Q: We will need to replace our house gutters soon. What are our best options from an environmental perspective?
– Jodie Green, Dallas
A: Use a material that is the most durable for your climate. Ultimately, the longer your gutters last, the less environmental cost there will be – from manufacturing to recycling. A cheaper product that degrades twice as fast as another would not be the best choice, even if it has a greener production process. Also, the extra cost of having to fix your water-damaged home could make a “cheaper” gutter in reality much more costly.
“Galvanized steel, copper, and aluminum are preferred gutter materials,” reports Austin Energy, the Texas capital’s community-owned electric utility. Copper is a more expensive, high-end gutter material, as are stainless steel and wood, although wood is used mostly in historical restoration.
According to home improvement expert Don Vandervort, who writes for ThisOldHouse.com, galvanized steel and aluminum each have big pluses. Steel is sturdy, while aluminum will not rust. Copper and stainless steel are sturdy and lasting, too, says Mr. Vandervort, but they can cost three to four times as much as steel or aluminum.
“Steel gutters can stand up to ladders and fallen branches better than aluminum,” he says. “But even thick galvanized steel eventually rusts.” He advises buying “the thickest you can afford.” Austin Energy says that gutters should be a minimum of 26 gauge galvanized steel or 0.025 inch aluminum.
Polyvinyl chloride (PVC) is also used for gutters, but “can get brittle with age or in extreme cold,” says Vandervort, and they cannot carry as much snow load as metal gutters. PVC is also not a very green-friendly choice. When produced or burned, says the Center for Health, Environment and Justice , PVC releases dioxins.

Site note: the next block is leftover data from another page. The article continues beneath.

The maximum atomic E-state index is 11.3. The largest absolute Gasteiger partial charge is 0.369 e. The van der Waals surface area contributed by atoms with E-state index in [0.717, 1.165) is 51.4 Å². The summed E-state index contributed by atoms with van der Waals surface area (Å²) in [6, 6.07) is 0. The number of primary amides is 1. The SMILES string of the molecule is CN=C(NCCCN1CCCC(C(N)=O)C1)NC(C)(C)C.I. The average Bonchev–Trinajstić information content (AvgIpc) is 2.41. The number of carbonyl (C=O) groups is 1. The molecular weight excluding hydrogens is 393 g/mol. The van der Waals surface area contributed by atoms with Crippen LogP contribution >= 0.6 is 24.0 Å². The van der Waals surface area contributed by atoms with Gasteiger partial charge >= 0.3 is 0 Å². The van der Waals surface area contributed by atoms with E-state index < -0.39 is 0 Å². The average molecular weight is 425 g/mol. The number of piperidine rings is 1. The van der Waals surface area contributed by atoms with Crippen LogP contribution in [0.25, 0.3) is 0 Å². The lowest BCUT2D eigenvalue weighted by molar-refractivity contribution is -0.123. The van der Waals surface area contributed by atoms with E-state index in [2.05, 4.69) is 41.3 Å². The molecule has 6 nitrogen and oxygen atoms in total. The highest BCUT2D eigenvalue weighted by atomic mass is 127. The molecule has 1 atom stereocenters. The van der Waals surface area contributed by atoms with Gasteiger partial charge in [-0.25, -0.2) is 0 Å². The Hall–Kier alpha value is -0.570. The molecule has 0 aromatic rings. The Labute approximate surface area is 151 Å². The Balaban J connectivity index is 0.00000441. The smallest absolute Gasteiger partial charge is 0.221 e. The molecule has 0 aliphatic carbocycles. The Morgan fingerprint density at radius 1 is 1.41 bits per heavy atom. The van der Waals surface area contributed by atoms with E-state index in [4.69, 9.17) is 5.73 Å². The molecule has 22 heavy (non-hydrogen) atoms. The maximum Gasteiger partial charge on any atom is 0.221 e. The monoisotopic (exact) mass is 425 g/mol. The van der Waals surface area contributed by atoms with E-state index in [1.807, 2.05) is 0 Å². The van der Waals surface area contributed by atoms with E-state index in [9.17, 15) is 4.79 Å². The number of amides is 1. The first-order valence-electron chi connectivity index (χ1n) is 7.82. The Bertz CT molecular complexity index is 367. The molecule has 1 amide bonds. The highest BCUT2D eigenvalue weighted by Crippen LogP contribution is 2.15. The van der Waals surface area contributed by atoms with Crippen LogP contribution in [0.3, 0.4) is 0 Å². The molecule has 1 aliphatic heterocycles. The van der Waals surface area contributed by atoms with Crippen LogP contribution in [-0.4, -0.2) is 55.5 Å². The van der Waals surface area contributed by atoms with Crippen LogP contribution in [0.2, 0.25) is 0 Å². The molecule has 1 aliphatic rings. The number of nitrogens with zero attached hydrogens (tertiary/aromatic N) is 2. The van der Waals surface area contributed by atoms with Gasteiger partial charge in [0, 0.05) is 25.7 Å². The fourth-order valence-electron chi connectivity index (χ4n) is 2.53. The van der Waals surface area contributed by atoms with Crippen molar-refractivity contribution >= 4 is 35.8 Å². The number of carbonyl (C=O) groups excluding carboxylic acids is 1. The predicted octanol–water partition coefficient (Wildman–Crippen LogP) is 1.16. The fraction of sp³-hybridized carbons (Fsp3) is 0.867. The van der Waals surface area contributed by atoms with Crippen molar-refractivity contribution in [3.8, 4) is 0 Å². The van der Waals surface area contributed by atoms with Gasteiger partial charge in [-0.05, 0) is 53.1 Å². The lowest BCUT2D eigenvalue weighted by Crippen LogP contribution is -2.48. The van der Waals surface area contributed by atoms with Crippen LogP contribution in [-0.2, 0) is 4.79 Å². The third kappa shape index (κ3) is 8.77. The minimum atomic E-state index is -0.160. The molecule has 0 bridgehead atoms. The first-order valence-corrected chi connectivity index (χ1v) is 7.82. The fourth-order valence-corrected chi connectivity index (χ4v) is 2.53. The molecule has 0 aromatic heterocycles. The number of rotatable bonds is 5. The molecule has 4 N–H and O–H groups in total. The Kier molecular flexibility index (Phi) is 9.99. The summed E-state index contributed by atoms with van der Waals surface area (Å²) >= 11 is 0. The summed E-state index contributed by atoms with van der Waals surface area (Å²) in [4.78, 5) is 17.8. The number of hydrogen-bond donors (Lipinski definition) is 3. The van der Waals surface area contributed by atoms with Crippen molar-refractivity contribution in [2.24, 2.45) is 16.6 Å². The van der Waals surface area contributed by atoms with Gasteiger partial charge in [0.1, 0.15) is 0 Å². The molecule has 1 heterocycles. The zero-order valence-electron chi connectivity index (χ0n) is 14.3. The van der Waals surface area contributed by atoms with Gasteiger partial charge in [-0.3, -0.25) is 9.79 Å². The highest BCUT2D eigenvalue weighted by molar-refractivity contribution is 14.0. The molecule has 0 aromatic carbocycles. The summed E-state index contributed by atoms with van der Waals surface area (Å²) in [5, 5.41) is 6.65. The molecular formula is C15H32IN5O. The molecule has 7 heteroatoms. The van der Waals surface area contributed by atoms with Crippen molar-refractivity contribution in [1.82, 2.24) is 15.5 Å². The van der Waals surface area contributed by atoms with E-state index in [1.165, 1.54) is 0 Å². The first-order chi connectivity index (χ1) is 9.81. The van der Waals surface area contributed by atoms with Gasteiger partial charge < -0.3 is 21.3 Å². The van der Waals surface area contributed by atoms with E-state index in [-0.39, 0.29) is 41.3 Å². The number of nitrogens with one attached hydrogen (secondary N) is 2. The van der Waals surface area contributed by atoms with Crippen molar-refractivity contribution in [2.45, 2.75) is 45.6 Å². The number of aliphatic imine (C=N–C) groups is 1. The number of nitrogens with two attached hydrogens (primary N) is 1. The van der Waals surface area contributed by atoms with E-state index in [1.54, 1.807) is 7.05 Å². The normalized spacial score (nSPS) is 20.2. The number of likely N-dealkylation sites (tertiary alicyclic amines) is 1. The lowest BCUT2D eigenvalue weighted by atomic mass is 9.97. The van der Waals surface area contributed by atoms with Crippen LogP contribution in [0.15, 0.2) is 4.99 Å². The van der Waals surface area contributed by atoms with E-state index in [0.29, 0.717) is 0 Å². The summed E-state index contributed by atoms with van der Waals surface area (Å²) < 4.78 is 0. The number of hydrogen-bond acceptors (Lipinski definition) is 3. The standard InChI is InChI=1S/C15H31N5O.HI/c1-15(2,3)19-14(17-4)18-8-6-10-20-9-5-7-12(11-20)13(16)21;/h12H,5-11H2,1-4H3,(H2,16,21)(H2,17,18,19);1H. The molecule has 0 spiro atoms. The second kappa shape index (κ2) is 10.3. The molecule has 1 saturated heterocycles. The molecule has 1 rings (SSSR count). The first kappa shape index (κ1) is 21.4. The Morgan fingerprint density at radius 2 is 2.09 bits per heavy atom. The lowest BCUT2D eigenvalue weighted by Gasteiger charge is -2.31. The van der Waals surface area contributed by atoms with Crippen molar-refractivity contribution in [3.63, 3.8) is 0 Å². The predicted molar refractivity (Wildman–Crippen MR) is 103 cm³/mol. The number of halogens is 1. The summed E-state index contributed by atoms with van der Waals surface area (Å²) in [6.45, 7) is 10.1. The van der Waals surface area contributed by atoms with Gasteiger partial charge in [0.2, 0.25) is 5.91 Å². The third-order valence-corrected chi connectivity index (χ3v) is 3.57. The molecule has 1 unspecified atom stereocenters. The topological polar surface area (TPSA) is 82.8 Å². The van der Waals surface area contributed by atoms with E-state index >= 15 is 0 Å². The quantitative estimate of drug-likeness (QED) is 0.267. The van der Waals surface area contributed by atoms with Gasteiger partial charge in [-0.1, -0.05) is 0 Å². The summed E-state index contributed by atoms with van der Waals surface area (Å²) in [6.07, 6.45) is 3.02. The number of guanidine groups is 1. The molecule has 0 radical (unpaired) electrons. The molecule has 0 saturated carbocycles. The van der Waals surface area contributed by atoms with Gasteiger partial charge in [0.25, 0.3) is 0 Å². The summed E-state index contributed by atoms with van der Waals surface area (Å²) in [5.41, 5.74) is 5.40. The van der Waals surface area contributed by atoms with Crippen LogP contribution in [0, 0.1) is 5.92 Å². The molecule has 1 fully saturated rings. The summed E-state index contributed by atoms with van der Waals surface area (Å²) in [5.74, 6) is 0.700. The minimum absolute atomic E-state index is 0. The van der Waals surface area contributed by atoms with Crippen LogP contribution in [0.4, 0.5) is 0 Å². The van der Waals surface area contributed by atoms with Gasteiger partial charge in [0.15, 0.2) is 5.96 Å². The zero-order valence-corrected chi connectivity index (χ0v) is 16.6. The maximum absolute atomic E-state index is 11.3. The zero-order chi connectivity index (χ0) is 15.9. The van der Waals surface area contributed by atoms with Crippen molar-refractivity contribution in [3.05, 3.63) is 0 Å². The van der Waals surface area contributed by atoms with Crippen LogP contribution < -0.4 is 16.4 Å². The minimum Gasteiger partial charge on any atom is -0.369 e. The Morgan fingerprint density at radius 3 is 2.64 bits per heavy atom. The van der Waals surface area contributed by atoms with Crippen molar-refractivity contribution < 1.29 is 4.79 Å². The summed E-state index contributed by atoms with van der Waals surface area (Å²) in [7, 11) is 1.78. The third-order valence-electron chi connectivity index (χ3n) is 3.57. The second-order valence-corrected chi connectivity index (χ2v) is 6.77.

Replacing your gutters can provide an environmental opportunity, because the way you handle your roof’s water is important. Consider linking your gutters to a “rooftop catchment system” that captures rainwater in a cistern or rain barrels and can then be used to water nonedible plantings.
Efficient water use is a guideline in the US Green Building Council’s LEED (Leadership in Energy and Environmental Design) for homes standard for certifying green-built homes.
Finally, if you have a problem with debris in your gutters, consider a RainTube. This recycled-plastic gutter insert (which won the 2008 Sustainable Product Award from Green Building Pages) keeps gutters clear of debris, preventing overflow into your house. Of course, cleaning your gutters now and then is probably the best environmental option because it may head off any need for replacement or modification.
Do you have questions about living green? Send to: EarthTalk, c/o E - The Environmental Magazine, Box 5098, Westport, CT 06881 ; or e-mail firstname.lastname@example.org.